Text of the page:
Film started over a hundred years ago around the late 19th century by inventors working independently in many countries developing several different film cameras and devices for making and showing films. These include people like the Lumière brothers (Louis & Auguste) in France who invented the ‘cinematographe’ which could capture, process and project films for exhibition; Eastman Kodak (UK) who developed a flexible film based material called celluloid, which is now used in film cameras to capture images and Thomas Edison (USA) who built the first film studio (The Black Maria) with an immovable camera. The early films usually consisted of a single shot with a fixed frame. They were extremely simple in form and style unlike what is made today. These films were usually everyday activities such as people in the park, a gardener watering his plants, workers coming out of a factory etc. These films were simple documentaries. It was not until the 1900s when filmmakers such as Edwin S. Porter began to experiment with film by combining different shots together to form a narrative sequence.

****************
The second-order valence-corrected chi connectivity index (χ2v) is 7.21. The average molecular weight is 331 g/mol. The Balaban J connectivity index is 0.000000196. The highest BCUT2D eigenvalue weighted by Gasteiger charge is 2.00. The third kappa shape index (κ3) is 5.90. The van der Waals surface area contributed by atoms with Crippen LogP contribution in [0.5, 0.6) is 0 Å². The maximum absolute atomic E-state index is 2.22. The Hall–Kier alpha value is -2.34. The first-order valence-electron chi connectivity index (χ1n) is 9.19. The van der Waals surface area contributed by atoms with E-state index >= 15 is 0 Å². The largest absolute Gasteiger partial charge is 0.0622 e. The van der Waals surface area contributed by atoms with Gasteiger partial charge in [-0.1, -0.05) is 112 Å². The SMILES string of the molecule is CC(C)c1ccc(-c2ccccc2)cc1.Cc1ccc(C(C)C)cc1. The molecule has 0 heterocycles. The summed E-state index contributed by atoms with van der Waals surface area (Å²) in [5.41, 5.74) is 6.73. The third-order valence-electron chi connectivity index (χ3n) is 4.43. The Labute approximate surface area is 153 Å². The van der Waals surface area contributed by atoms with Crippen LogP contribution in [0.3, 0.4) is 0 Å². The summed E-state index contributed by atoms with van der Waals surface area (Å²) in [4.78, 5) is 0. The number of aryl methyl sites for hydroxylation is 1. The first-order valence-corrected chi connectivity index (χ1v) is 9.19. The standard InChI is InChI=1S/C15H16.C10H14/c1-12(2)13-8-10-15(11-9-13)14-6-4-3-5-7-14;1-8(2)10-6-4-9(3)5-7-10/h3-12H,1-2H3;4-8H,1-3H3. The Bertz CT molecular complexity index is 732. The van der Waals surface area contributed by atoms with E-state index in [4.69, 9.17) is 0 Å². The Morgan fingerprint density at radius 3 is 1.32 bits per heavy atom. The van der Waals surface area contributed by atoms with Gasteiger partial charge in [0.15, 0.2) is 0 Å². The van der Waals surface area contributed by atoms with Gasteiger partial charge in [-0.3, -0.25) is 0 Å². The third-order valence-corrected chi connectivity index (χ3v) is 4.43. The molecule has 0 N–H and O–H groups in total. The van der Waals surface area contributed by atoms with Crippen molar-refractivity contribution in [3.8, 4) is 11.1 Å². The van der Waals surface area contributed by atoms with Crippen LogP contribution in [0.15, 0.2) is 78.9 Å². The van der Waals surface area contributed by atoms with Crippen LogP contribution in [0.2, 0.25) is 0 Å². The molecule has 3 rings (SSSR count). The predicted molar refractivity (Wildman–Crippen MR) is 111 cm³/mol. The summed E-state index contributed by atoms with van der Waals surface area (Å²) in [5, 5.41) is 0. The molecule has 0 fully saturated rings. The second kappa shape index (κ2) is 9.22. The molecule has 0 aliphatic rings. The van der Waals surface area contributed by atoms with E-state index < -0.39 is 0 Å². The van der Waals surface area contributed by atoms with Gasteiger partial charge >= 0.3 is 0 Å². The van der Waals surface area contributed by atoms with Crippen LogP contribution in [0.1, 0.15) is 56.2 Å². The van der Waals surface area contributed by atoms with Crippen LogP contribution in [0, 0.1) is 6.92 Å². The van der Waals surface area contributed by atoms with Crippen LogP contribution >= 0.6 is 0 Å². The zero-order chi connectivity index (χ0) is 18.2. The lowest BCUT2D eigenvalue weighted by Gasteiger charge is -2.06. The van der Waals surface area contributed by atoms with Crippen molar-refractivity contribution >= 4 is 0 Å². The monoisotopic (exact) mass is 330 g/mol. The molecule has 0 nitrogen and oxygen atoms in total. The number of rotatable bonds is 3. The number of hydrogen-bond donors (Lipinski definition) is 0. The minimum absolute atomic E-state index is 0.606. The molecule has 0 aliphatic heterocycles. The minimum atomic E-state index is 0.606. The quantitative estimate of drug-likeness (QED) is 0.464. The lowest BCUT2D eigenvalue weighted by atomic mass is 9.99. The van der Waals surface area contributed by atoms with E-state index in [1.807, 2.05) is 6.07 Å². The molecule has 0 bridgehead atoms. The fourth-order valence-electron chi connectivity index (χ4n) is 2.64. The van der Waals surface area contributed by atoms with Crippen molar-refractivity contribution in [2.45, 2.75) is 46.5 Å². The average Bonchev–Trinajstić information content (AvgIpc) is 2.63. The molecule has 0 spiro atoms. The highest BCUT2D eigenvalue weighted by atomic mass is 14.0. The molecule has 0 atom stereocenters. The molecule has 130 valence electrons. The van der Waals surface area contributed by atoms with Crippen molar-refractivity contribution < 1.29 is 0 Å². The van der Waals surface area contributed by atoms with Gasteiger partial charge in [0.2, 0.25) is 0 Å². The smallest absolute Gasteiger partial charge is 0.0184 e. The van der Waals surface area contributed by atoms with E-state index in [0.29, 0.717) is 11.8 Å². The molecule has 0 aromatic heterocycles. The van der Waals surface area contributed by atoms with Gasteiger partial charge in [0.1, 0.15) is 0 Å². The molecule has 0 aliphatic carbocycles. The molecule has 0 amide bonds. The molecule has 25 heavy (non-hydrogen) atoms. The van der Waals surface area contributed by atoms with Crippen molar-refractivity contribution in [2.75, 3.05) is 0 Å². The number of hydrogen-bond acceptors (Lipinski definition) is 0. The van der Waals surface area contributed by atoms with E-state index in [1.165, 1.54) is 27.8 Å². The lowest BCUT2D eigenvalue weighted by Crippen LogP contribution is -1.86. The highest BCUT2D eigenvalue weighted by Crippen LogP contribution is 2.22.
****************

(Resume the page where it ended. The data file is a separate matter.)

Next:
Film has evolved over more than hundred years of its existence to a more complex form of art which involves many individuals. A single film project can employ hundreds of professionals. This shows how demanding and capital intensive it is. The industry employs thousands of professionals such as producers, production designers, sound designers, film editors, film directors, visual effects producers, makeup artists, animators, casting directors, hair stylists, art directors, acting coaches, dialect coaches, production managers, costume designers, set designers, carpenters, landscape designers, painters, accountants, actors, graphic designers, secretaries, archivists, researchers, cinematographers, screen writers, music composers, musicians, song writers, stunt performers, stand-ins, electricians, gaffers, location managers, special effects designers, photographers, film distributers, marketers, publicists, Emergence Medical Technicians (set-Medics), nurses, transport coordinators, and many more. The industry also engages the services of the following; hotels, security personnel, catering services, airline services, restaurants, vehicle rentals, equipment rentals, generator rentals, advertising, merchandizing, theatres, cinemas, studios, sound stages, back lots, post-production facilities, resorts, film vendors and the list goes on.